So you’ve written your tests in Jest and now you’re either getting warning messages in your console, perhaps about event emitters or memory leaks, or maybe you’ve pushed up to a remote repository like BitBucket and now your Pipelines are failing and you can’t quite figure out why.

I’ve had this issue a few times while working with Jest, there are several things that could be causing it but as a rule of thumb, at least in my case, it was always either to do with timers or event emitters. Below are a few tips on troubleshooting these issues with Jest, and a couple of potential solutions.

Troubleshooting Tips

Firstly it’s important to note that you can run tests one file at a time by appending the file name to the end of your test command. This is handy if you’re not sure which test file the issues is in.

jest example.spec.js

Secondly you can make use of the .skip or .only methods in Jest to only run specific tests. If you have a lot of tests you might find it easier to comment half the file and narrow down where the issue is.

it('should not run this test', () => {

it.only('should run this test', () => {

Next there are some Jest flags that might help you narrow things down.

  • --detectOpenHandles has never helpe me personally but you can try it (be aware this implies --runInBand which will run all of your tests in series rather than parallel)
  • --logHeapUsage will tell you how much memory each test file is using which might give you some clues.
jest example.spec.js --logHeapUsage

Finally you could try the --detectLeaks flag, note that this may require you to install the weak-napi package in your project:

node --expose-gc ./node_modules/.bin/jest --coverage --detectLeaks

Potential Solutions

There are a few common issues that I see crop up again and again:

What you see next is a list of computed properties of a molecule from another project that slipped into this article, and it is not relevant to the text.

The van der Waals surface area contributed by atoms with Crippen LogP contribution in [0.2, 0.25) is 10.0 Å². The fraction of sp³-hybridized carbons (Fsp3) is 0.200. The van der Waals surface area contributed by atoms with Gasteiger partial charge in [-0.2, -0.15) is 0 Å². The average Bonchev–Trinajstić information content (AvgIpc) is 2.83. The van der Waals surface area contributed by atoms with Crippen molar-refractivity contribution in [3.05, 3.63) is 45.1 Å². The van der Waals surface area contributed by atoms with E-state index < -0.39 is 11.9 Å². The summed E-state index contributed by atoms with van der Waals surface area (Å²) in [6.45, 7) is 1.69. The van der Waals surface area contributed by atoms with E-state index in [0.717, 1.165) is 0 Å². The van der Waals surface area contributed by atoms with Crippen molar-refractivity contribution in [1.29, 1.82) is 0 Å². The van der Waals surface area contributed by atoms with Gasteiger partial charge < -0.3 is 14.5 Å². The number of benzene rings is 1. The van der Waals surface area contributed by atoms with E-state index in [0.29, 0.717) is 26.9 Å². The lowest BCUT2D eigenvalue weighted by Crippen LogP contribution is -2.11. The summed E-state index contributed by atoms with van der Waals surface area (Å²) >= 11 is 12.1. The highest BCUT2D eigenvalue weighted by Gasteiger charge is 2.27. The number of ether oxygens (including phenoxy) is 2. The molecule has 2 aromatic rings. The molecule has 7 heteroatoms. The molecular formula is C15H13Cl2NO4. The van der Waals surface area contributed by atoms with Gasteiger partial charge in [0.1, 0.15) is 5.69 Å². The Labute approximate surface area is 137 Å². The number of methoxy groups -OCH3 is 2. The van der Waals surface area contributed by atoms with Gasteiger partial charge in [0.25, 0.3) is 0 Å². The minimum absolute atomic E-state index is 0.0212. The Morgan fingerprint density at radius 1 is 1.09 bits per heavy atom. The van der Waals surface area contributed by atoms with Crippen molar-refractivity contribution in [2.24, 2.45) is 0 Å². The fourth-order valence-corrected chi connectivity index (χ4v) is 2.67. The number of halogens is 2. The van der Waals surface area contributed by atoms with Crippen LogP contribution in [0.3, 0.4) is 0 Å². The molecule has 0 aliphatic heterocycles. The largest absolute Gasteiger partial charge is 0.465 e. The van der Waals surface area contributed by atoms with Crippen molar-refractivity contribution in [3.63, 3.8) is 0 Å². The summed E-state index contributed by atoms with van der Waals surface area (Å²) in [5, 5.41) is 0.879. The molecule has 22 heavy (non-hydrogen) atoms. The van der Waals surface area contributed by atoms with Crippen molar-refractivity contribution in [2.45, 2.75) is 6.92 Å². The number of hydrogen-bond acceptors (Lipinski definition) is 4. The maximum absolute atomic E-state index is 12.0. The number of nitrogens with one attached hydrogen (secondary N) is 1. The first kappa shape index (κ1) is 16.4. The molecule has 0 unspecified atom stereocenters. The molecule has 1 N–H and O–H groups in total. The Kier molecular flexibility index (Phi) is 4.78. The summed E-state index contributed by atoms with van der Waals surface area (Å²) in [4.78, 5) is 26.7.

Ensure everything is properly mocked

If you’re using a package, for example the cron package, and you don’t mock it with:


You may find that it is creating timers or event listeners in the background which could be the source of your issue. Not all packages need to be mocked in tests but packages like this definitely should be.


If you have any code that calls setTimeout() or setInterval() then these need to be cleared before your tests finish, otherwise your tests will not exit properly.


You could put this in an afterEach or afterAll, I generally put it in my setup.js file so that it automatically applies to everything however what is best will depend on your setup.

It is also worth noting that it’s usually better to use fake timers in Jest so that you can advance time by an arbitrary amount:

jest.useFakeTimers() // tell jest to use fake timers
jest.advanceTimersByTime(5000) // advance time 5000ms
jest.setSystemTime(1700000000000) // set time to a specific epoch (in ms)

Event listeners

In JavaScript event listeners are usually added with the .on() method, generally this would only be an issue if you have an infinite loop somewhere in your code but there are a couple of other scenarios where is could be an issue:

If you have a method that adds an event listener, and you call it multiple times, you must remember to detach the old event listener or you will be adding multiple/duplicate event listeners.

If your tests are not properly isolated i.e. you create a single wrapper or instance of an application and then run 100 tests against it, all of which add one or more event listeners when you call some sort of init function.

In either of these scenarios the solution is to either make sure you remove the old listeners when you’re done with them or not to add more listeners than you need in the first place, for example by isolating each it statement in your tests so they have their own instance of the app to work with.

Further Reading

It’s worth having a quick look through the Jest docs, specifically the CLI options and the methods available on the Jest object itself:

These articles may also help:


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